Relief urged for looming water crisis

Relief urged for looming water crisis

Remnants of what appear to be a temple are exposed after water in the Pasak Jolasid dam in Lop Buri has receded because of record-low rainfall. (Photo by Varuth Hirunyatheb)
Remnants of what appear to be a temple are exposed after water in the Pasak Jolasid dam in Lop Buri has receded because of record-low rainfall. (Photo by Varuth Hirunyatheb)

Prime Minster Prayut Chan-o-cha will be asked to approve seven urgent measures to deal with the looming water scarcity in 20 northern and northeastern provinces.

The solutions, part of the national anti-drought scheme prepared by the Office of the National Water Resources, include supplying water to at-risk areas, making artificial rain, dredging ponds and canals to increase their storage capacity, building and repairing artesian wells, compensating afflicted farmers and teaching people how to save water better.

An ad hoc centre, which will report directly to the prime minister, will also be set up to oversee these initiatives, secretary-general for national water resources Somkiat Prajamwong said yesterday.

He did not elaborate on the budget needed for the plans, or compensation for farmers who are seeing their crops wilt, but did promise an estimated 1.2 billion baht for 144 dredging projects in drought-prone areas.

"This year, we have nearly 12 billion cubic metres less water than in 2018," Mr Somkiat said.

Currently, the country has just over 38 billion cubic metres of water, which accounts for 47% of all reservoirs, he added.

But not all provinces have equal access to water. Mr Somkiat expressed concern over 83 districts in 20 provinces in the North and Northeast which are "at critical risk of water shortages".

Among drought-hit areas is Surin in the Northeast. Without rain for more than two months, residents have complained about rice drying in paddy fields and a lack of tap water in Muang district.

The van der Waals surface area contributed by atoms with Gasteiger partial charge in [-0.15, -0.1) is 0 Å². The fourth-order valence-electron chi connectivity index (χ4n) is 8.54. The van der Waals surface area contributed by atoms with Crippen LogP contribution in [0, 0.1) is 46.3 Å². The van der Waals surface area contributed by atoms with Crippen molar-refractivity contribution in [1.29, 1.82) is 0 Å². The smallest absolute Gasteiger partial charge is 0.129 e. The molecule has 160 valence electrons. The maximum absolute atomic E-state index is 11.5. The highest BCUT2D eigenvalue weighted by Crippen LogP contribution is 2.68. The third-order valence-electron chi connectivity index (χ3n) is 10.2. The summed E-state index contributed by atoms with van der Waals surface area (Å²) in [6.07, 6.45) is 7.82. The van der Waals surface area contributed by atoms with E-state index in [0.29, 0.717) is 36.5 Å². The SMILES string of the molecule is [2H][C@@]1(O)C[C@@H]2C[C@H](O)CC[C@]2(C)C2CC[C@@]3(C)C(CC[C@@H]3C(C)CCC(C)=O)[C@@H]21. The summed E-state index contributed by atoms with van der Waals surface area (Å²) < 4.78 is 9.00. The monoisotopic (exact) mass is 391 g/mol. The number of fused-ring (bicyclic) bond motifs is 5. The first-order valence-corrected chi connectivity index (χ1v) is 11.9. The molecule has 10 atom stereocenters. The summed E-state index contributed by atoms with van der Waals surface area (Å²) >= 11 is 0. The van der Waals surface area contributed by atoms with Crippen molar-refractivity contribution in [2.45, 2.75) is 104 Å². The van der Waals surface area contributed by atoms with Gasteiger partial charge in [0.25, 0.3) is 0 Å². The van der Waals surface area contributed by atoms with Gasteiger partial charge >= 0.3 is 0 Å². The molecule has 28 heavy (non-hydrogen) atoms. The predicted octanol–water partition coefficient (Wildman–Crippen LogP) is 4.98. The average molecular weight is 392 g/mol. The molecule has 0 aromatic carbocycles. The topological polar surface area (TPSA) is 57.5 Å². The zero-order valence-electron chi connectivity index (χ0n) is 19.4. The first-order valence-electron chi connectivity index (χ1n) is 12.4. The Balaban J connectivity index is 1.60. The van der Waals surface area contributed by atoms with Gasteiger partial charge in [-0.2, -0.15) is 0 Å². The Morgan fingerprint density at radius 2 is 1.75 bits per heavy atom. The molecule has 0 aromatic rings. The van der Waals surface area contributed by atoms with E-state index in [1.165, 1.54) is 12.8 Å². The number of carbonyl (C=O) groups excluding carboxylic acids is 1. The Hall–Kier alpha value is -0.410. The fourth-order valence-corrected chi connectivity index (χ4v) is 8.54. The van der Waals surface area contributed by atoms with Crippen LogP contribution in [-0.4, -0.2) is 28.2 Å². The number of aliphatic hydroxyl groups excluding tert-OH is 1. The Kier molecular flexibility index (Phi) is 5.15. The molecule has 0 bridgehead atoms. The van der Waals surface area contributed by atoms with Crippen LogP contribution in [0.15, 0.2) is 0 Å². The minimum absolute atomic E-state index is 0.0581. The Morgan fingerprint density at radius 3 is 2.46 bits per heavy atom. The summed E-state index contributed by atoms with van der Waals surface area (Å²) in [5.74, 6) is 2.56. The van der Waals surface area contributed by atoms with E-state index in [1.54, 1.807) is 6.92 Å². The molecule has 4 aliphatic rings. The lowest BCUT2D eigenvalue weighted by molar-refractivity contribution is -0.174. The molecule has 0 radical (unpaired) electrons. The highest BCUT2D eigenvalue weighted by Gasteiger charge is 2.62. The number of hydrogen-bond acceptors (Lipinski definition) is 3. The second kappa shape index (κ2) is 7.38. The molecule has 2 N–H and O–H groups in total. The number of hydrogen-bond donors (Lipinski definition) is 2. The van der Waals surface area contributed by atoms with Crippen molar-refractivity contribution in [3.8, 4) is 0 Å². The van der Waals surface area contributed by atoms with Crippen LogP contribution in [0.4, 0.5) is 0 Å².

Piped water relies on Saneng pond, but residents said it is now "almost empty", causing one of the most severe water shortages in 41 years.

Dawit Wetsiriyanon, who lives in Tambon Nok Muang in Muang district of Surin, said he has not been able to use tap water for five days.

"We simply can't wait for government help. We have to help ourselves first," he said.

Mr Dawit said that he and his neighbours had been forced to dig for underground water in the hope that they could set up an artesian well to alleviate the situation in the district.

The army has also sent water trucks to give water to residents in areas hardly accessed by state officials.

In another development, the Lao government will delay the test of Xayaburi dam on the Mekong River, following worries it will only worsen the drought problems downstream in Thailand, said Samroeng Saengphuwong, deputy secretary-general for national water resources.

However, Ch Karnchang, a Thai giant construction firm which has co-invested in the dam development, argued against cancelling the test, stating that the dam provides run-of-the-river hydroelectricity and therefore does not need to store water.

Do you like the content of this article?

Tsim Sha Tsui now Hong Kong's most expensive retail area

Tsim Sha Tsui, located on the tip of Kowloon peninsula, has emerged as Hong Kong's most expensive retail neighbourhood for the first time in its history.


'Survival Team' set up for Thai Airways

A so-called "Survival Team" has been formed to work out a business plan for Thai Airways International (THAI) to support the debt rehabilitation of the carrier, according to a source at the airline.


Water shortage hits Pattaya

PATTAYA: The water authority has warned Pattaya residents to be frugal in their use of tap water, because the water in the city reservoirs has fallen to the minimum retention level.